COOLIDGE — City officials and the Community Action Human Resources Agency took advantage of a local organization’s surplus to give out over 300 food boxes in Coolidge.
Hundreds of cars lined up outside the Coolidge Police Department to receive the meals in the afternoon of Dec. 23.
“There is a legitimate need,” said Mayor Jon Thompson. “And now they have something to eat, which is important. It worked out well for everyone.”
Thompson and City Manager Rick Miller were personally on hand to deliver the boxes, along with Coolidge Rotary Club President Julie Leonard and her daughter, Rachel.
The organization responsible for providing the food was Free Fresh Emergency Food Mission, a Chandler-based charity started last year by Bernard White as a way to provide door-to-door service to vulnerable homes.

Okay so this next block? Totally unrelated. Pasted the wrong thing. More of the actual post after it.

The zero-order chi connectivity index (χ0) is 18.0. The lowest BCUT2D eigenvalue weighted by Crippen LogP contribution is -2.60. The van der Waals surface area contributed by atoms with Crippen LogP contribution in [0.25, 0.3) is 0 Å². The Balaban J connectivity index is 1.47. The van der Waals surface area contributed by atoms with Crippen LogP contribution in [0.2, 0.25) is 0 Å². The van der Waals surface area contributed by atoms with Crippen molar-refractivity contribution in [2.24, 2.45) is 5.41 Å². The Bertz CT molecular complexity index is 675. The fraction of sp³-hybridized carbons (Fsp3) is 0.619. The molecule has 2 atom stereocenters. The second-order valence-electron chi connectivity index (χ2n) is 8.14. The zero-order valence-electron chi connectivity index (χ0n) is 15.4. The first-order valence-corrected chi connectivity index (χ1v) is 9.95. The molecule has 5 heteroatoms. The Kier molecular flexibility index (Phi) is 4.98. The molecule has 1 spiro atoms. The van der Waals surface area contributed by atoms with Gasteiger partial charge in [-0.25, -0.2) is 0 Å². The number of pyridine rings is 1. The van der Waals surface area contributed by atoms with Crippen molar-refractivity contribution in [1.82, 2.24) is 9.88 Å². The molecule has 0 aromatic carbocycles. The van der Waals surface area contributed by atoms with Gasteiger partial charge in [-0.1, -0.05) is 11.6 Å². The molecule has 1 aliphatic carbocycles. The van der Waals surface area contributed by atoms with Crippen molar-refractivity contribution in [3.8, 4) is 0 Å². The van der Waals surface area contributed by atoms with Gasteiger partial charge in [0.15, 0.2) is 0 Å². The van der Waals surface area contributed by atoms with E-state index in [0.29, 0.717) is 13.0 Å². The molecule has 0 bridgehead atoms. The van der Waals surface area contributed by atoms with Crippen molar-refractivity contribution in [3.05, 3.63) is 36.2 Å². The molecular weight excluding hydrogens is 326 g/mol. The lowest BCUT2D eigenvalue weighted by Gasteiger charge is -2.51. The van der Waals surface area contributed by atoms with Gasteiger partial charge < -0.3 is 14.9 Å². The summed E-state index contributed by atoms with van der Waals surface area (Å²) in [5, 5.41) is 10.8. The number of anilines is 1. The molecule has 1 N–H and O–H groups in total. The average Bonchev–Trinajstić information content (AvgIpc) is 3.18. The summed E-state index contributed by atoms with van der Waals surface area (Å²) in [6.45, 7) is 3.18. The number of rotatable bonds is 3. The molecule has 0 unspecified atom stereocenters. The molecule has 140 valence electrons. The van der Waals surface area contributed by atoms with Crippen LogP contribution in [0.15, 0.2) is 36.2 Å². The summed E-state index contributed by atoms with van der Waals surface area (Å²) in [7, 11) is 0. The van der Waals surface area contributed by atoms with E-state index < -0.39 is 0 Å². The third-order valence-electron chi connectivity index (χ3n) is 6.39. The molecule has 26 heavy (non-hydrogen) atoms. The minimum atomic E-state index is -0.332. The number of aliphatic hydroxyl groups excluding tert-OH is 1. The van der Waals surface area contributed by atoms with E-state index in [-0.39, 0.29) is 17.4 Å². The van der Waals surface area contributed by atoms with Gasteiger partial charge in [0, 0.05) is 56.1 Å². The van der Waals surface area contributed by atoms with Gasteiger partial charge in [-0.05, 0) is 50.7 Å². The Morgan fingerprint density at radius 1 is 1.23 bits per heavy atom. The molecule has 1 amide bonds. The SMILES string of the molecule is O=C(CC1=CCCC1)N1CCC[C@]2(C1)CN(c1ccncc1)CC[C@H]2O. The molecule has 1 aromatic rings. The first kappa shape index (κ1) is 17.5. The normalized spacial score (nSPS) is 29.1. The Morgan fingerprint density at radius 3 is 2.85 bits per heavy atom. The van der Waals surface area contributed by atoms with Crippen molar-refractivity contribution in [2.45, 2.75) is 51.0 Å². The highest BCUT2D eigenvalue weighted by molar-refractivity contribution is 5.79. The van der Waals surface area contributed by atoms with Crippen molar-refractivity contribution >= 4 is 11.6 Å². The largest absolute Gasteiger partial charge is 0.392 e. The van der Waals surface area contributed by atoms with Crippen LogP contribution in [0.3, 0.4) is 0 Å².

White said that in addition to delivering food boxes, the organization’s goal is to prevent homelessness and provide solutions.
“Most people suffer in silence,” White said of those facing housing insecurity. “Especially if it is their first time struggling with this, it’s unfamiliar territory, so they become paralyzed and don’t necessarily take action.”
In addition to food, White cited transportation as a major factor in empowering targeted communities, but that help can mean anything from assisting in a phone call to providing work boots. Since the start of the holiday season, White said they’d doubled their food delivery capacity from 30 to 60 tons a week. During the first two weeks of December, Free Fresh delivered over 2,500 food boxes to the towns of Globe and Superior.
The Coolidge operation came together in less than 24 hours. According to Mayor Thompson, Maria Salcido with CAHRA contacted him and said that Feed Fresh was looking to deliver surplus food boxes. Thompson hoped that the city would be able to organize more food donation events, and with greater publicity, in the future.